Amy, Adele and Someone Like You

Janis Joplin died at 27.  So did Jim Morrison and Jimi Hendrix.  And Kurt Cobain.  So too, today, did Amy Winehouse.

John Belushi was 33.  River Phoenix was 23.  Ernest Hemingway was 61.

The only time I remember seeing Winehouse she was winning Grammy after Grammy for a song named “Rehab” in which she talks about refusing to get treatment. She was not at the ceremony because she couldn’t leave her home country, England. The next day she went to see her husband in prison. She was then 24.

There is no doubt in my mind that Winehouse was an addict. And crazy. And brilliant. And amazingly talented.

I wonder what happens when someone throws themselves so completely into their art that their is no turning back. Is it the art that killed Janis Joplin or the drugs? Kurt Cobain’s whole musical sensibility was about his pushing beyond the limits of normal space and time and refusing to stop no matter what.

My belief is that great art doesn’t require a death wish. We have too many examples of young men and women of amazing talent imbedded in our memory not only for the legacy of their work but for their tragic demise.

My favorite current song is “Someone Like You” by Adele who gives credit to Amy Winehouse.  She carries on her friend Amy’s vast talent with haunting lyrics and piercing vocal ability, without the death wish.

image via MTV


About Tom Matlack

Thomas Matlack is a venture capitalist.


  1. If you take away the drugs, if you take away the alcohol, the pain, the loss, and if you go back to the beginning…you are left with a voice. Drama should not cloud talent in its purest form. It’s not an art, it was a blessing; a captivating and unique power Amy possessed and a rare position that grew faster than her ability to learn to cope with this new position of power. Before fame, I wonder how Amy coped? I’m sure drugs and alcohol played a role on a much smaller scale. I mourn her loss still today. I close my eyes , I listen to the voice, and I enjoy the gift she left us all. Society is awfully judgmental and lacks sensitivity.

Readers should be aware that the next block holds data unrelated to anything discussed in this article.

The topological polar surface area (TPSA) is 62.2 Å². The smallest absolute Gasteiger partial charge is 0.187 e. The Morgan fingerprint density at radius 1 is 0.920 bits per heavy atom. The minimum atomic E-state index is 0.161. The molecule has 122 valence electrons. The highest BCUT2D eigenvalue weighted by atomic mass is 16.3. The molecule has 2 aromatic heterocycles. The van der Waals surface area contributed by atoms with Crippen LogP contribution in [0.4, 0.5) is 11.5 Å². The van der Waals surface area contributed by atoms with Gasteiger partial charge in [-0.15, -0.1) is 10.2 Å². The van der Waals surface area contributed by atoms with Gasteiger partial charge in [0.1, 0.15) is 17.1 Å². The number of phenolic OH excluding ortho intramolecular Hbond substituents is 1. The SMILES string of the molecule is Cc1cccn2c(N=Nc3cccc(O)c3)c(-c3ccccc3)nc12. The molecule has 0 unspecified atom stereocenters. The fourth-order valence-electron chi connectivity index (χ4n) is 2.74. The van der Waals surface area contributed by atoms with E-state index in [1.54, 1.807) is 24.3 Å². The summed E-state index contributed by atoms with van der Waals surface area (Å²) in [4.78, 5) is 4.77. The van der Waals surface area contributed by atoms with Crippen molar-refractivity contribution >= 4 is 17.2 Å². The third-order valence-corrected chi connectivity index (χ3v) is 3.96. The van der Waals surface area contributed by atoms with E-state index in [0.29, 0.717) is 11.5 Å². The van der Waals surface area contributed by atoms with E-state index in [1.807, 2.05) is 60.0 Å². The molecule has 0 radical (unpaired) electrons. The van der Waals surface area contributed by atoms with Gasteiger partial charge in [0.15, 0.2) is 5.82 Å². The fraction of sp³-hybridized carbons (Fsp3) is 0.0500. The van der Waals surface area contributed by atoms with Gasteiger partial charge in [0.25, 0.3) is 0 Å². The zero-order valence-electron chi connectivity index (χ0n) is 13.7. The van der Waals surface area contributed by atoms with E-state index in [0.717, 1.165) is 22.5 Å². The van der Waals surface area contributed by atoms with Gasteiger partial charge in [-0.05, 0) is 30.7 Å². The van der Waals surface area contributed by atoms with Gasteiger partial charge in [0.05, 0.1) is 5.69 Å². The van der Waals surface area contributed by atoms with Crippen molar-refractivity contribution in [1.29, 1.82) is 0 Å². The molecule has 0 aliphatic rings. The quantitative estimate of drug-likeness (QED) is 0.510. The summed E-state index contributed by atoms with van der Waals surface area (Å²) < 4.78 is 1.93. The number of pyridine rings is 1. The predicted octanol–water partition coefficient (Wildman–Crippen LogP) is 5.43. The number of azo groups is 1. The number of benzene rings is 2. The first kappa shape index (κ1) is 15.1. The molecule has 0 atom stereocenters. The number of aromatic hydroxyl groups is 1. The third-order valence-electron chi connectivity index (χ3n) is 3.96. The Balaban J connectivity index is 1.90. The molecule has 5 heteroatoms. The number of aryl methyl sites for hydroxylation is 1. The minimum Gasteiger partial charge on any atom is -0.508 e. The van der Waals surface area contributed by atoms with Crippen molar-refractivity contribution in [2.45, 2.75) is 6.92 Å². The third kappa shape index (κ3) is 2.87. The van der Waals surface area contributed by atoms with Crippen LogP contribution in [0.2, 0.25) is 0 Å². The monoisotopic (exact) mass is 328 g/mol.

2. Well said Karin – insightful and honest. Thank you.

  3. I think what draws people to those artists is that a lot of them die so relatively early. When they do that people are left wondering, “What could they have accomplished had they lived?” I think its that unfulfilled potential that fascinates people. People still oocasionally ask, “What would Hendrix have done if he had lived?” and that’s been what, almost 30 years ago?

    Someone on my Facebook friends list commented that Winehouse was nowhere near the level of Hendrix, Kobain, and Joplin. And I agree. Winehouse’s career was too short to match the accomplishments of the likes of them. But just like those three her death leaves us with the eternal question that will never be answered. “What could she have done if she lived?” Would she have burned out and stop doing music altogether? Would have have cleaned up and become a mega star? Would she have transitioned from music to acting?

    Years ago I was watching a series called Petshop of Horrors (imagine an animated version of a Twilight Zone/Outer Limits hybrid). One episode was of an actor who got famous on one big role that lauched his career. However that role type cast him and no studios or directors wanted to deal with him anymore, leaving his career to look like a one hit wonder. However at the end of the episode this actor dies. At his funeral people are whispering about how he had such a tragice life, rumors that he was about to launch a big comeback, and how it was a shame that he died so young before he could fufill his potential.